This is perhaps the most beautiful app that CCAR Press has created to date. While many of our previous apps are nicely designed and function well, they focus on delivering a large amount of content in an easy-to-access way. The Psalm 27: Opening Your Heart app was designed specifically to convey an emotion, a sense of peace and calm, commensurate with the intentions behind the practice. It is our hope that the content of this incredible work, along with the carefully crafted experience of using the app—with all of its helpful features—will allow individuals and groups to enter this High Holy Day season with an open heart and a more meaningful experience.

Psalm 27: Opening Your Heart can be downloaded from the Apple and Google app stores. Opening Your Heart with Psalm 27 is available as a print book and ebook, with a free companion study guide.


Rabbi Dan Medwin is Director of Digital Media at the Central Conference of American Rabbis.

Categories
CCAR Press High Holy Days Prayer Rituals Technology

CCAR Press Author Interview: Rabbi Debra J. Robbins, on ‘Opening Your Heart with Psalm 27’ and the New Companion App

Rabbi Debra J. Robbins of Temple Emanu-El in Dallas, Texas, shares her thoughts on the process of writing Opening Your Heart with Psalm 27: A Spiritual Practice for the Jewish New Year (published in 2019 by CCAR Press) and creating a companion app (just released for Apple and Android).

What inspired you to write Opening Your Heart with Psalm 27?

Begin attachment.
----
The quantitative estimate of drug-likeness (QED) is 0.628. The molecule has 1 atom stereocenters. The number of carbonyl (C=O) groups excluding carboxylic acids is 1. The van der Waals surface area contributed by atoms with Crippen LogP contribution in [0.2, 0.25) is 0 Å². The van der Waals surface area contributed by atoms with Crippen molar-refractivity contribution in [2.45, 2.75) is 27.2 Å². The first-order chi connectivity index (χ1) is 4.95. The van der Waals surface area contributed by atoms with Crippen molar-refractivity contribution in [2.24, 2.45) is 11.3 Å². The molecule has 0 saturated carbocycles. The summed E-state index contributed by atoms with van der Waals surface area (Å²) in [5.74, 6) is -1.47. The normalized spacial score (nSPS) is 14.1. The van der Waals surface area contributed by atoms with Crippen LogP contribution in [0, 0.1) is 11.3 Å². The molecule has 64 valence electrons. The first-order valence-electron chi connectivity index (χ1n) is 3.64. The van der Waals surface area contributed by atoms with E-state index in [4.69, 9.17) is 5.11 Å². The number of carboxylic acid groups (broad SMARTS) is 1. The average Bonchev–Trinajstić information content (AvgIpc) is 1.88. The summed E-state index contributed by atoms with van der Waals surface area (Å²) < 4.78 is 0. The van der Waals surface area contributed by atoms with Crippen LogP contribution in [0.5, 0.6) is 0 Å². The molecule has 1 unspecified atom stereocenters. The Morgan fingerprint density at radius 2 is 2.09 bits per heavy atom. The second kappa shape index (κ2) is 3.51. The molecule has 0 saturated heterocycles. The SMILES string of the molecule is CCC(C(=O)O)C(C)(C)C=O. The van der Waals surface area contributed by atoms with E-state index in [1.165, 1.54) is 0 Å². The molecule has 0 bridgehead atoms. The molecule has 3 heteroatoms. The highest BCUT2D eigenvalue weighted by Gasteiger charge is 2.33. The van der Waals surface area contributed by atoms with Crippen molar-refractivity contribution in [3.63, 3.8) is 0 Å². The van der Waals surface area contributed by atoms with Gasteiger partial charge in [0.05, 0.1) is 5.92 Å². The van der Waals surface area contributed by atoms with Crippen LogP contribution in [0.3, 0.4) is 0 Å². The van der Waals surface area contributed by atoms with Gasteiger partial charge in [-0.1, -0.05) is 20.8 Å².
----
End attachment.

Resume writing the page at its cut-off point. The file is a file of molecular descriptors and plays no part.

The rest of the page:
I did not set out to write a book about Psalm 27. The book emerged over several years from my own practices. I first began reading the psalm daily in Elul, then I began writing about it daily, and then I added time to sit and sing. I kept reading it all the way to Simchat Torah. Eventually, I shared some of my reflections and they resonated with people; I realized my personal practice could be embraced by others. Thanks to those who encouraged me, it became a book.


What was the most challenging part of working on Opening Your Heart with Psalm 27?
There were three things that were challenging in creating Opening Your Heart with Psalm 27. First, it was really hard to work on a book while also working full time at a congregation! Second, because I didn’t set out to write this as a book, figuring out how to organize all the reflections into something coherent and comprehensive was a big challenge. Finally, I think the most difficult aspect of working on this book (or I imagine any book) was feeling confident enough to be vulnerable—to put my words, my ideas, my heart in print for others to see.